The second page of Austen's The History of England, with illustrations by Cassandra Austen

Jane Austen’s Mock History Book

Working with her sister, Cassandra, the teenaged Austen composed a satirical send-up of England's monarchs.
Part of a painting by Paul Sandby of Reading Abbey Gateway

The Reading Abbey Girls’ School

This all-girls boarding school in England produced a generation of accomplished female writers in the eighteenth century.
The slave ship Diligente was engaged in the illegal slave trade when it was seized in 1838. A lieutenant in the British Royal Navy painted this scene from the ship.

The Unbearable Middle Passage

In the eighteenth century, doctors recognized melancholy as a disease endemic to groups forcibly displaced from their homes, particularly enslaved Africans.
Natural Lace from the Lace Bark Tree

Lacebark as a Symbol of Resilience

For the enslaved people of Jamaica, the lacebark tree was a valuable natural resource and a means of asserting one's dignity.
An illustration from The surprising adventures of a female husband! by Henry Fielding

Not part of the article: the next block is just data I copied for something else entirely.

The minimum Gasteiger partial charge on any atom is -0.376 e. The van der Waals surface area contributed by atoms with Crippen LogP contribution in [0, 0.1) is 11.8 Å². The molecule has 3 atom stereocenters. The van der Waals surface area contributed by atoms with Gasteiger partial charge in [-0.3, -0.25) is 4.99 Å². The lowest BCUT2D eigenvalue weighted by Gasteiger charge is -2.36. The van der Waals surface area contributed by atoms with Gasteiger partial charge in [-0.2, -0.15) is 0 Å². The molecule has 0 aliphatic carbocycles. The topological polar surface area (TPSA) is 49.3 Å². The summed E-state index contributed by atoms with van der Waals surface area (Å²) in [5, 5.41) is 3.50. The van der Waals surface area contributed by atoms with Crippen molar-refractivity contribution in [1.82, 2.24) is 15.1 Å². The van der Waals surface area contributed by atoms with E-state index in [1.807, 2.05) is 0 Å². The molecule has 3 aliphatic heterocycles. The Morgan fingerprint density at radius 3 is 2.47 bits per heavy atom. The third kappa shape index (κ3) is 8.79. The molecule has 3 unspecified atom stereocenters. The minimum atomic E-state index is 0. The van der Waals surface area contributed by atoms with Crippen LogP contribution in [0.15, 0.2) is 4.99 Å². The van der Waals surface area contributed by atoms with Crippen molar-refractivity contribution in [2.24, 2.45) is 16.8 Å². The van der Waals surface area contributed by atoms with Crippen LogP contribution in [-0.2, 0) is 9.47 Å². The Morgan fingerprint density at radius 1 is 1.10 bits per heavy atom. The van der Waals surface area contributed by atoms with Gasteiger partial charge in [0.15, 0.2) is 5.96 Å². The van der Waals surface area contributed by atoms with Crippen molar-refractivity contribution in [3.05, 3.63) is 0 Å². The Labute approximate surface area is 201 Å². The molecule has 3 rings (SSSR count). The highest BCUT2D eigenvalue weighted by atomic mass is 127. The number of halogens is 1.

The Female Husband is So Eighteenth Century

Henry Fielding's novel, a fictional account of the life of Charles Hamilton, conflates vagrancy with sexual, gender, and religious deviance.
Captain Misson, described by Captain Charles Johnson as the founder of a fictional "pirate utopia" called Libertalia or Libertatia.

Return to Pirate Island

The history of piracy illustrates a surprising connection to democratic Utopian radicalism—and, of course, stolen treasure.
Soap Bubbles by Jean Simeon Chardin, ca.1733

The Soap Bubble Trope

Throughout the history of philosophy, literature, art, and science, people have been fascinated with the shimmering surfaces of soap bubbles.
Interior of a London Coffee-house, 17th century

The News Junkies of the Eighteenth Century

Hooked on viral news (or is it gossip?), today's Twitter hordes owe a lot to history's coffeehouses.
Sarah Ponsonby and Lady Eleanor Butler, known as the the Ladies of Llangollen

Who Were the Ladies of Llangollen?

Top hat connoisseurs, friends of princesses and poets, tchotchke models, dog lovers, cottage keepers...lesbians?